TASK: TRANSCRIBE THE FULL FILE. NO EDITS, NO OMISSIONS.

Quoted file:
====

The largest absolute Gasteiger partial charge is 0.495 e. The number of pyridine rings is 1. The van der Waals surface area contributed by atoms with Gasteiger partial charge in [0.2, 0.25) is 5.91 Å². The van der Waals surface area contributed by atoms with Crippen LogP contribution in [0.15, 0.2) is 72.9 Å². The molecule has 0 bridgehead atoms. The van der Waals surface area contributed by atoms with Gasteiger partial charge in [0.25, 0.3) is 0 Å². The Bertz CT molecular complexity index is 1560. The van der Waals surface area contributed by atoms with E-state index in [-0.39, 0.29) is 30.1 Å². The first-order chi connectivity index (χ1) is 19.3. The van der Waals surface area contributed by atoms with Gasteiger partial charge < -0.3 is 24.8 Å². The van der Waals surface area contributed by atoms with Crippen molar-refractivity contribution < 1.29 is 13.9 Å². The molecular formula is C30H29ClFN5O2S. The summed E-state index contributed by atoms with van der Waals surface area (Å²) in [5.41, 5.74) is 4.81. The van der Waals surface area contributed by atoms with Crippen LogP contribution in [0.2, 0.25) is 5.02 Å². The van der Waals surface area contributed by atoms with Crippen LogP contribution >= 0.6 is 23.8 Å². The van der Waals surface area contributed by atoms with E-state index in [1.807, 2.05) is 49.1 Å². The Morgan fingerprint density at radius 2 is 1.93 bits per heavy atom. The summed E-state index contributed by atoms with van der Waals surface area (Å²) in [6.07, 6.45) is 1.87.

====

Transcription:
The largest absolute Gasteiger partial charge is 0.495 e. The number of pyridine rings is 1. The van der Waals surface area contributed by atoms with Gasteiger partial charge in [0.2, 0.25) is 5.91 Å². The van der Waals surface area contributed by atoms with Crippen LogP contribution in [0.15, 0.2) is 72.9 Å². The molecule has 0 bridgehead atoms. The van der Waals surface area contributed by atoms with Gasteiger partial charge in [0.25, 0.3) is 0 Å². The Bertz CT molecular complexity index is 1560. The van der Waals surface area contributed by atoms with E-state index in [-0.39, 0.29) is 30.1 Å². The first-order chi connectivity index (χ1) is 19.3. The van der Waals surface area contributed by atoms with Gasteiger partial charge < -0.3 is 24.8 Å². The van der Waals surface area contributed by atoms with Crippen molar-refractivity contribution < 1.29 is 13.9 Å². The molecular formula is C30H29ClFN5O2S. The summed E-state index contributed by atoms with van der Waals surface area (Å²) in [5.41, 5.74) is 4.81. The van der Waals surface area contributed by atoms with Crippen LogP contribution in [0.2, 0.25) is 5.02 Å². The van der Waals surface area contributed by atoms with Crippen LogP contribution >= 0.6 is 23.8 Å². The van der Waals surface area contributed by atoms with E-state index in [1.807, 2.05) is 49.1 Å². The Morgan fingerprint density at radius 2 is 1.93 bits per heavy atom. The summed E-state index contributed by atoms with van der Waals surface area (Å²) in [6.07, 6.45) is 1.87.